Car enthusiasm played a low-down trick on the direction of motorcycle production: it gradually fell into decay, short of financing. On January 22, 1936, motorcycle production was sold to John Yang Sangster, who owned the factory for the production of Ariel motorcycles, which had won the reputation of reliable and quality ones. The best engineers of the parent company started working on Triumph motorcycles. The logo changed again in 1934. Now there were no shields, no ovals. There was an ordinary simple inscription ‘Triumph’ made in capital letters, where the line emanating from the letter ‘R’ smoothly merged into the middle line of the last letter ‘H’, on the right side. After buying the company by Ariel, the logo also underwent changes. The line had a shorter stroke, and it slightly passed under the letter ‘I’. The font itself became bolder, heavier, and found a contour. This logo was known right up to 1990.
In 1983 the plant of the company was closed, and there were rumors that the brand would soon cease to exist. However, its passionate fan John Bloor invested a lot of money to save his beloved motorcycle manufacturer from bankruptcy. He built a new plant in Hinckley and organized design work to create a new series of motorcycles.
In 1990, at the exhibition in Cologne, the Triumph brand introduced a series of new models with the new flagship Trophy 1200 where the new logo of the company was shown. The new owners decided not to move away from the previous logo, so only the font of the inscription was changed. Now it was an acute-angled font, the line emanating from the letter ‘R’ also smoothly merged into the middle line of ‘H’, but already on the left side, without touching the letters between them.
In 2002, the anniversary Triumph logo appeared. It celebrated exactly 100 years from the date of release of the first motorcycle of the company.
In 2005, the logo lost its contour. The same angular slightly modified font remained, but its readability and clarity increased.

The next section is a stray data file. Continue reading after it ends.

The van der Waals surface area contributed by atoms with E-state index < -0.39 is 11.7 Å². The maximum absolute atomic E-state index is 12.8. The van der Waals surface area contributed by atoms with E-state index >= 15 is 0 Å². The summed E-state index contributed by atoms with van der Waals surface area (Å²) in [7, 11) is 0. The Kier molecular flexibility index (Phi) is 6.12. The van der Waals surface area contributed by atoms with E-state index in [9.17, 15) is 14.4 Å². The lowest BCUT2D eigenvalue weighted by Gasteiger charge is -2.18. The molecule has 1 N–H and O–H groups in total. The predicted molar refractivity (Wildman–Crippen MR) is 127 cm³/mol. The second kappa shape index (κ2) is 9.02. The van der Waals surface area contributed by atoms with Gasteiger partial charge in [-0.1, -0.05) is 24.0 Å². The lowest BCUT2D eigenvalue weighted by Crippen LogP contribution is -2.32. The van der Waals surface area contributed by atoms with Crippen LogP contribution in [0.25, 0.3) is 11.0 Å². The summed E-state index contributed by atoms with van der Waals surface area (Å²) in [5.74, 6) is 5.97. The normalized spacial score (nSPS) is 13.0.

In 2013 a new logo of Triumph with rounded corners appeared. The font transformed from completely angular to the one with rounded corners on one side. This logo design was developed with the help of London office of Wolff Olins with typographic assistance by Rick Banks.
There also appeared a version of the logo in the form of a triangle turned upside down, and the edges of which are drawn like “mechanical wings”. There may be an inscription ‘Triumph’ in the middle, depending on where the logo is to be used.
Meaning Triumph Logo
Bettman kept thinking under what name to sell the bicycles because his own name was not loud enough to promote the product. He knew three languages (German, English, and French), and then the word Triumph, which sounds similar and has only one meaning in many languages, came to his mind.
The official logotype is a black-colored description in Latin on the white background. This variant was actually from 2011 to 2013. But in 2013, the emblem was decided to be modified. Designers slightly rounded the logo’s corners.
There is one more emblem, used for motorbikes and related products — the inscription enclosed in a triangle.